April 25, 2017 3 min read
Most of the factors which shape the sound you make with your guitar are fairly tangible, easy to understand concepts, ones that are totally under your control. The type of guitar, the amp you chose, the string type, use of pedals and such like, but it pays to understand some of the more technical aspects of your guitar as well, even if you don’t want to get too “hands on” with the electronics, it is good to know what is actually happening between you hitting those strings and the, hopefully, wonderful and endearing sounds hitting the listeners ear. One of the most important of those less visible aspects regards the pickups.
The pickups are that row of small gizmo’s that sit underneath the string which are the start of the amplification process. The pickup and amplification of guitars in general grew out of the fact that the instrument was generally being lost in the sound of swing, jazz and orchestral bands from the 30’s onwards and this was seen as a way of allowing it to stand its ground when surrounded by the louder natural output of brass and woodwind instruments. Today it is the norm and amplification of instruments has shaped modern music, rock and roll could never have happened without it.
When you hear talk of passive and active pickups, as in all things, a little understanding can go a long way.
The original pickup design is what is known as a passive pickup. Essentially these are transducers, or more simply, a magnet wrapped in layers of copper wire coils. Being close to the string it causes those also to magnetise, in effect become magnets too. When the strings are made to move they disturb the magnetic field and cause an electrical current to pass through the copper wire and this is what creates the signal, which is sent to the amplifier.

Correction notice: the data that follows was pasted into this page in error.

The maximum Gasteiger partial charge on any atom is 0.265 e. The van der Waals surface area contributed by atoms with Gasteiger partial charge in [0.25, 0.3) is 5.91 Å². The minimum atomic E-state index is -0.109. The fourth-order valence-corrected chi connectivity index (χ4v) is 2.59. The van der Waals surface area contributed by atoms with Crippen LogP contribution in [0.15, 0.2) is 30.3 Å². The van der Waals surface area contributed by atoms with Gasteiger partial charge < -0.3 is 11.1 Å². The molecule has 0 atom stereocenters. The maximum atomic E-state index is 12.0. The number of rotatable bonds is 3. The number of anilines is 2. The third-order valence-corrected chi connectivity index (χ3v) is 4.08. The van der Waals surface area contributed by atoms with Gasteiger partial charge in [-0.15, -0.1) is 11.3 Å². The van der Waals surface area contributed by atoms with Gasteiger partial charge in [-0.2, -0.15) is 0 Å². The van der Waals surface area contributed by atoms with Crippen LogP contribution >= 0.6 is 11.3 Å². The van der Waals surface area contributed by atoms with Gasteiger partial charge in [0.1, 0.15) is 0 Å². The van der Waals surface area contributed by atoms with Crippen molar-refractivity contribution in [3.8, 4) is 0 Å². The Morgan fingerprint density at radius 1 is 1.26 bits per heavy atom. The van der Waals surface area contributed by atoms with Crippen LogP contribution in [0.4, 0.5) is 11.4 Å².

A look at a beautiful pair of passive pickups is on ourHeritage Left Handed H-170 Electric Double Cutaway Guitar (https://www.adkguitar.com/products/left-hand-heritage_h-170):
The more recent innovation is the active pickup. This is basically of a similar design to the passive pickup only with far fewer copper coils. Instead the circuitry incorporates an active pre-amp, driven by a nine-volt battery located in the guitar, which boosts the signal.
A great example of some of our favorites are on the ESP Left Handed E-II ST-1 QM R STBLK Electric guitar (https://www.adkguitar.com/products/esp-left-handed-e-ii-st-1-qm-r-stblk-electric-guitar):
The advantages of the active, that is powered, pickup at first seems obvious. They have a lower natural output, that is the sound made before the pre-amp does its job, and therefore are far less susceptible to background noise. The extra control afforded also means that when pushed hard the guitar deals with feedback much more effectively.
Active pickups are, however, sometimes seen as having a more sterile sound over their more natural passive opposite number.
Despite the obvious advantages of active pickups, passive ones have a few selling points too. Because they are working with more natural outputs, passive pickups have a greater dynamic range. This means that if you are a player who needs to move between hushed delicacy and a howling banshee wail, this might still be your better option.
Like most choices in the guitar world there is not right or wrong option, there is just the best tool for the job. Any good guitar shop will allow you to play the instruments in-store so you can best explore the various sounds but at the end of the day it all comes down to personal preference.
Something to keep in mind is that great pickups aren't just on expensive basses or guitars. We love looking at variety so we picked an affordable bass with great pickups versus one of our top of the line lefty electric guitars for you to take a look at.
Affordable Favorite: Warwick Lefty RockBass Electric Bass
One of our top of the line: Heritage H-140 2nd Edition Gold Top Electric Guitar
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